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Litigation financing is crucial but is a niche provider of legal services, a major study has found

Litigation funding in Britain is improving access to justice, but is likely to remain a niche – albeit “critically important” – aspect of legal services, according to research commissioned by the Legal Services Board (LSB).

The report by Professor Rachael Mulheron KC (Hon) of Queen Mary University, London, published on 23 May, shows that while litigation financing provides some individuals, SMEs and corporations with access to justice, the funders only a small proportion of potential cases, namely 3-5%.

And while litigation funding can ensure that plaintiffs can get their day in court, the level of compensation can fall short, especially if there are remediation costs involved.

It concludes that – as long as legislation is passed to undo the impact of the Supreme Court’s PACCAR decision, which made thousands of litigation financing agreements unenforceable – “litigation financing is likely to continue to develop as a niche, but vitally important, hallmark of legal services. stock”.

The report identified 54 cases between 2019 and 2024 where litigation funding was used. These include class actions such as the high-profile ‘diesel-gate’ case over vehicle emissions and the successful claim by 550 sub-postmasters against the Post Office for loss and damage in the Horizon IT scandal.

Litigation funding was also found to be key in challenging alleged anti-competitive behaviour, such as rail fares and mobile and fixed telephony contract costs.

The publication of the report comes shortly after the start of the Civil Law Council’s review of third-party financing, which will be published next summer, and the demise, as a result of the general election, of the Litigation Financing (Enforceability) Act, which aimed to undo the effects of the PACCAR decision.

Neil Purslow, chairman of the International Litigation Finance Association, said that while the sector was still nascent, financing “has become an important feature of legal services that supports the development and enforcement of the rule of law”.

He added: “The report also clearly shows how claimants would benefit if financing costs could be recovered from an unsuccessful defendant. We look forward to this being a key consideration in the upcoming CJC review.”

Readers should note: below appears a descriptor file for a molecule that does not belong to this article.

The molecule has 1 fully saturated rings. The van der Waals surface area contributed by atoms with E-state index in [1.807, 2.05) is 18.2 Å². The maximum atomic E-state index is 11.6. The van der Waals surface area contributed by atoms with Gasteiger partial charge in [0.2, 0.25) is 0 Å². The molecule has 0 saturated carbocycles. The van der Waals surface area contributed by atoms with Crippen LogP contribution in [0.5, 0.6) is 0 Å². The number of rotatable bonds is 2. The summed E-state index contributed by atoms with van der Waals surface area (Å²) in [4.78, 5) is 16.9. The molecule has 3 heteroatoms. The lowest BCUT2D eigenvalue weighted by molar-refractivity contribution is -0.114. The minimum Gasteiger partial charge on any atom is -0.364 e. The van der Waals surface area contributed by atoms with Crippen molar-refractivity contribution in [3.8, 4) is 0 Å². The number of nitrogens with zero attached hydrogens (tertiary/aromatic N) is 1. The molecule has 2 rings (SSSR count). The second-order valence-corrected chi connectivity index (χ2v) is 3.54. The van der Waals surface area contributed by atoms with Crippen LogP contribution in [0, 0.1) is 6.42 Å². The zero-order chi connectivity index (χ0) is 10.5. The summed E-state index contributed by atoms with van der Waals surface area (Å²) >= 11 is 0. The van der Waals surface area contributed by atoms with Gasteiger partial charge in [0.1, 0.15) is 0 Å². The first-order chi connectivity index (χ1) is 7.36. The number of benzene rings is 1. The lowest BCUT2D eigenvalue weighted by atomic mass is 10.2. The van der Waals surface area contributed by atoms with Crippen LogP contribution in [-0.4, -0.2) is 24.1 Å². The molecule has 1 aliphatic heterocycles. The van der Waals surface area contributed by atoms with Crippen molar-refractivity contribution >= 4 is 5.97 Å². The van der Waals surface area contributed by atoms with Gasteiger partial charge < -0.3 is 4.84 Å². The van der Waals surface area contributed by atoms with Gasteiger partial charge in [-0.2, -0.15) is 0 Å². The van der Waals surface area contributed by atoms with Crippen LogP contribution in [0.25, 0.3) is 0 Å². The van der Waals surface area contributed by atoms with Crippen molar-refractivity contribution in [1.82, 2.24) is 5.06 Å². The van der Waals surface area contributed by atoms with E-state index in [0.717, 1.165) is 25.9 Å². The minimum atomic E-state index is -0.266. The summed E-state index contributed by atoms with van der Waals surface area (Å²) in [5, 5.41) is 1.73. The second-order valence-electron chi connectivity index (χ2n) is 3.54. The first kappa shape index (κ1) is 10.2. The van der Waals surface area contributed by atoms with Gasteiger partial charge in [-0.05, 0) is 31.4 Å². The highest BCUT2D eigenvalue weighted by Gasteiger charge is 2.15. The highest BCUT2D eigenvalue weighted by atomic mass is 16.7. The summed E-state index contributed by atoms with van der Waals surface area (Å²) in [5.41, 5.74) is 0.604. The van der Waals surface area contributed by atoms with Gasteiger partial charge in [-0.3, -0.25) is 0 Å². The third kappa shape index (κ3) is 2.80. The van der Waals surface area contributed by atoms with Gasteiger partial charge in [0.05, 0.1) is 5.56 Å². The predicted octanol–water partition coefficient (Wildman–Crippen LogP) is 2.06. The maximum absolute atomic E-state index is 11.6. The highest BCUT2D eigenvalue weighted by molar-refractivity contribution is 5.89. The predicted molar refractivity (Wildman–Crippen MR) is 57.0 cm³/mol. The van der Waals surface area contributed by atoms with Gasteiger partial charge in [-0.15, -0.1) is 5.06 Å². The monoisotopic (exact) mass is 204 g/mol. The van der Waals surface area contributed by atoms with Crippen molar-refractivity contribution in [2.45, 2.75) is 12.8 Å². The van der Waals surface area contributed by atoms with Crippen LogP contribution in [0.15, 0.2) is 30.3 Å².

Mulheron’s report recognizes the role of the Association of Litigation Funders (ALF), which provides a system of voluntary self-regulation through a code of conduct, including capital adequacy requirements and sanctions for non-compliance.

However, it adds: “The ALF-related membership brings a number of benefits to each of the parties in the ‘financing triangle’, namelythe funded client, the financier and the law firm – but that membership is not the ‘badge of honour’ that was intended when the Code was promulgated in 2011.”

Richard Orpin, the interim CEO of the LSB, acknowledged the role of the ALF, pointing out that there is “tension between litigation funders seeking financial returns and plaintiffs seeking justice.”

He added: “Financers may seek to avoid lengthy, costly pending cases that tie up their investments, while claimants may want to take a case as far as possible. The ALF Code of Conduct offers a way through these tensions.”

Meanwhile, the publication of the report will put pressure on whichever party or coalition of parties wins the general election to quickly revive the elections Financing Agreements (Enforceability) Bill..

John McElroy, vice-president of the London Solicitors Litigation Association (LSLA) and partner at Hausfeld, said: “Such research is vital as it helps to better understand why we need litigation funding – and why the legislation needs to be pushed through. “

The report was released as the LSB announced that Craig Westwood, director of policy, communications and research at the Electoral Commission, will become chief executive in August, permanently replacing long-serving Matthew Hill, who left in January.

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